Review Summary: Just listen to it.
Formed in the Belgian city of Kortrijk in 1999 by vocalist Colin H. van Eeckhout and guitarist Mathieu Vandekerckhove, Amenra pushes the boundaries of extreme music by appearing heavy in practically every conceivable manner; sonically, expressively and spiritually. Mass is mainly defined as a large body of shapeless matter or a number of people crowded together and considering the context of a band who has always focused on life’s darker themes- pain, misery, suffering, torment- it’s only prudent that all Amenra’s albums come with the prefix 'Mass'. No one evades the feelings that Amenra illustrates and often those sentiments are indescribable; how does one define a feeling when feelings are formless? The best cure is to come together and help each other.
Hence why it has been five years since the members of Amenra amassed to record another album, thus, 2017 marks the release of their sixth, shapeless, mellifluous, transcendent album. Overall, “Mass VI”
is the most naked, raw, passionate album Amenra has released and dissecting it reveals how steeped it is with the trauma of personal tragedies from each band member. Acting more as a platform for self-reflection than an enjoyable listening experience for around 40 minutes, confrontation, acceptance, sympathy, bravery, apprehension and god knows how many other nouns define the feelings that Amenra emanate over the duration of “Mass VI”
The instrumentation of their new album is simply colossal. As the guitars slither into the forefront of the mixing during “Diaken”, Colin’s vocals cower into the back beneath the oppressive weight of the riffs and the dominantly crushing feeling they emit. It’s as if the tidal strength and intrepid presence of these ensuing riffs temporarily extinguish the ferocity of his voice, especially when the lingering feedback suffocates the excruciating howls smothered underneath. Although, the tone that Amenra emanates isn’t suffocating to listen to. Admittedly, one of the band’s intentions is to act as a hopeful flicker of light to cling to in the immersive darkness but to translate that darkness, they produce a sense of utter helplessness by creating this overpowering presence through layered instrumentation and excruciating vocals. However, in “Children of the Eye” there is a sense of restraint where Amenra expose vast amounts of space for the comforting melodies to glide around naturally as if the band manage to catch a vital gasp of breath before the suffocating riffs drown out all sense of hopefulness once more.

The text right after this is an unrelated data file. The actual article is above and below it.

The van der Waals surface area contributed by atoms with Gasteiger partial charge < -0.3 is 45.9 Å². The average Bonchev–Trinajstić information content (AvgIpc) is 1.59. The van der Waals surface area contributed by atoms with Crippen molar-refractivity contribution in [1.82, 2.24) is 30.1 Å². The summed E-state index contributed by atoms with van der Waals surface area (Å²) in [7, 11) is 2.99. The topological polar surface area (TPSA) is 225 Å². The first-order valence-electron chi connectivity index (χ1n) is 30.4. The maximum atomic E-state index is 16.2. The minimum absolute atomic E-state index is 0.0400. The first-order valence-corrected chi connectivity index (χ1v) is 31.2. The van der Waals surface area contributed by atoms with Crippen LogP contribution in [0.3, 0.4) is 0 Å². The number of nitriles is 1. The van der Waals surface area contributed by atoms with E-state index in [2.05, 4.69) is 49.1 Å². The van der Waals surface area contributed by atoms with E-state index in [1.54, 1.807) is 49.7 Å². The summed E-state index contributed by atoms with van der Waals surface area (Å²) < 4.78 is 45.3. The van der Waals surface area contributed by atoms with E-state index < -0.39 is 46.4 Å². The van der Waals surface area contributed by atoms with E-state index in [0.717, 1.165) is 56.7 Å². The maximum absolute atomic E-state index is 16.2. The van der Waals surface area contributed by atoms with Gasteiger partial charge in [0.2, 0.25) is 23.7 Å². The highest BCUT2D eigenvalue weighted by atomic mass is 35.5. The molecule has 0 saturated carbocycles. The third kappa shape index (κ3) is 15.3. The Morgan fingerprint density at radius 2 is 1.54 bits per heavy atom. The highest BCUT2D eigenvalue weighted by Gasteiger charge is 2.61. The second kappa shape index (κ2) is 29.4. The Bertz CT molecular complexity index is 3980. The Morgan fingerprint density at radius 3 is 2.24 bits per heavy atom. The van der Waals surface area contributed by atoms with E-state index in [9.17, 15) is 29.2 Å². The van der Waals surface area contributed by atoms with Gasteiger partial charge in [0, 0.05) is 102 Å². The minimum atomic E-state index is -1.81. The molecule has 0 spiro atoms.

Imprinted upon “Mass VI”
is the battle that each member of Amenra has fought with their own tragedies. Like pain itself, the thing with this album is that nothing is ever permeant. Sludgy, driven riffs twist into uplifting melodies which in turn are trampled by colossal, bass-heavy rhythms and for every fleeting moment of joy, there is always a downcast riff or droning drum beat sewn into the spiritual texture of each song. Although every song translates this duality, “A Solitary Reign” is singularly heart-wrenching. Much like how the soaring guitars contrast the imperious bass lines, Colin’s plaintive cries intertwine with his excruciatingly desperate howls in the final minutes of the song to create a truly cathartic climax.
Every member gives the performance of a lifetime, collectively striving to create the band’s most compelling work to date. However, Colin’s presence and performance are truly captivating. After the monumental guitars and stormy tremolo in the French-sung “Plus Pres de Toi (Closer to You)”, he desperately sounds as if he is longing to grasp the slightest shed of light that the guitars radiate. So close yet so far; in sight but out of reach. Even during the brief interludes, the fact that they are sung in various languages says something about the universality that the effect music can have on everyone regardless of the limited concepts in life like race, nationality and sex.
Something, where each sound imitates a unique feeling to every person, is difficult to describe in a general sense. In essence, the ‘Mass’ prefix is designed to translate a feeling of togetherness. Whether it be a group of people coming together, someone understanding themselves or something shapeless attaining definition, Amenra’s task has always been to act as a force that does nothing other than to bind the things in life that try to tear us apart, be it people or feelings.